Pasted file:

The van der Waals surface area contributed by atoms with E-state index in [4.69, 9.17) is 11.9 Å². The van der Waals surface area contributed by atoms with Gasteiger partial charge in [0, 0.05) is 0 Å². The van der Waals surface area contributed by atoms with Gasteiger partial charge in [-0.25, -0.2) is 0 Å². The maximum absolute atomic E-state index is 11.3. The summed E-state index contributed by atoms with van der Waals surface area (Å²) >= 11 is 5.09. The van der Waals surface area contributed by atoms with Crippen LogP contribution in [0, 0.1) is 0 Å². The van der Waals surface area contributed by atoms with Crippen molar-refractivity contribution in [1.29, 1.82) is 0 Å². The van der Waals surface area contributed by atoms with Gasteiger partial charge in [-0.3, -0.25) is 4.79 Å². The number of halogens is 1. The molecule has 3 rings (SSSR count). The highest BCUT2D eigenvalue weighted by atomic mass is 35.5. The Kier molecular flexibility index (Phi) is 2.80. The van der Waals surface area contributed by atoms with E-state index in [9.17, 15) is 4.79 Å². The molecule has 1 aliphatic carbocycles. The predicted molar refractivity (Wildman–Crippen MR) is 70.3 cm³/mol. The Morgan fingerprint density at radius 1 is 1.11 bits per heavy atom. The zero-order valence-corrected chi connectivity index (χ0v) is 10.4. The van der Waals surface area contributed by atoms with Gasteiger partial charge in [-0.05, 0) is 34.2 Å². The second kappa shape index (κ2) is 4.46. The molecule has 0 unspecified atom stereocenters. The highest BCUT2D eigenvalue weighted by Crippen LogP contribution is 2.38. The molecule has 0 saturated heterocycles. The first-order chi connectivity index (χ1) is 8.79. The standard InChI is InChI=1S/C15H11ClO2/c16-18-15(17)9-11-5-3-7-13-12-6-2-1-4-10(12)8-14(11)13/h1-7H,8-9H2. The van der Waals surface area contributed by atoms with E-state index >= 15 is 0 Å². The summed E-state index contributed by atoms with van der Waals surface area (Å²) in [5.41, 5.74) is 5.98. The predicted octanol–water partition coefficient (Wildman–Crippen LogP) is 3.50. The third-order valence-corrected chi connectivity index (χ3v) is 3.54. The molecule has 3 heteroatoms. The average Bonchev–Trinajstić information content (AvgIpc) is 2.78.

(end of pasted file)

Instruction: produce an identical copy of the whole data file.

The van der Waals surface area contributed by atoms with E-state index in [4.69, 9.17) is 11.9 Å². The van der Waals surface area contributed by atoms with Gasteiger partial charge in [0, 0.05) is 0 Å². The van der Waals surface area contributed by atoms with Gasteiger partial charge in [-0.25, -0.2) is 0 Å². The maximum absolute atomic E-state index is 11.3. The summed E-state index contributed by atoms with van der Waals surface area (Å²) >= 11 is 5.09. The van der Waals surface area contributed by atoms with Crippen LogP contribution in [0, 0.1) is 0 Å². The van der Waals surface area contributed by atoms with Crippen molar-refractivity contribution in [1.29, 1.82) is 0 Å². The van der Waals surface area contributed by atoms with Gasteiger partial charge in [-0.3, -0.25) is 4.79 Å². The number of halogens is 1. The molecule has 3 rings (SSSR count). The highest BCUT2D eigenvalue weighted by atomic mass is 35.5. The Kier molecular flexibility index (Phi) is 2.80. The van der Waals surface area contributed by atoms with E-state index in [9.17, 15) is 4.79 Å². The molecule has 1 aliphatic carbocycles. The predicted molar refractivity (Wildman–Crippen MR) is 70.3 cm³/mol. The Morgan fingerprint density at radius 1 is 1.11 bits per heavy atom. The zero-order valence-corrected chi connectivity index (χ0v) is 10.4. The van der Waals surface area contributed by atoms with Gasteiger partial charge in [-0.05, 0) is 34.2 Å². The second kappa shape index (κ2) is 4.46. The molecule has 0 unspecified atom stereocenters. The highest BCUT2D eigenvalue weighted by Crippen LogP contribution is 2.38. The molecule has 0 saturated heterocycles. The first-order chi connectivity index (χ1) is 8.79. The standard InChI is InChI=1S/C15H11ClO2/c16-18-15(17)9-11-5-3-7-13-12-6-2-1-4-10(12)8-14(11)13/h1-7H,8-9H2. The van der Waals surface area contributed by atoms with E-state index >= 15 is 0 Å². The summed E-state index contributed by atoms with van der Waals surface area (Å²) in [5.41, 5.74) is 5.98. The predicted octanol–water partition coefficient (Wildman–Crippen LogP) is 3.50. The third-order valence-corrected chi connectivity index (χ3v) is 3.54. The molecule has 3 heteroatoms. The average Bonchev–Trinajstić information content (AvgIpc) is 2.78.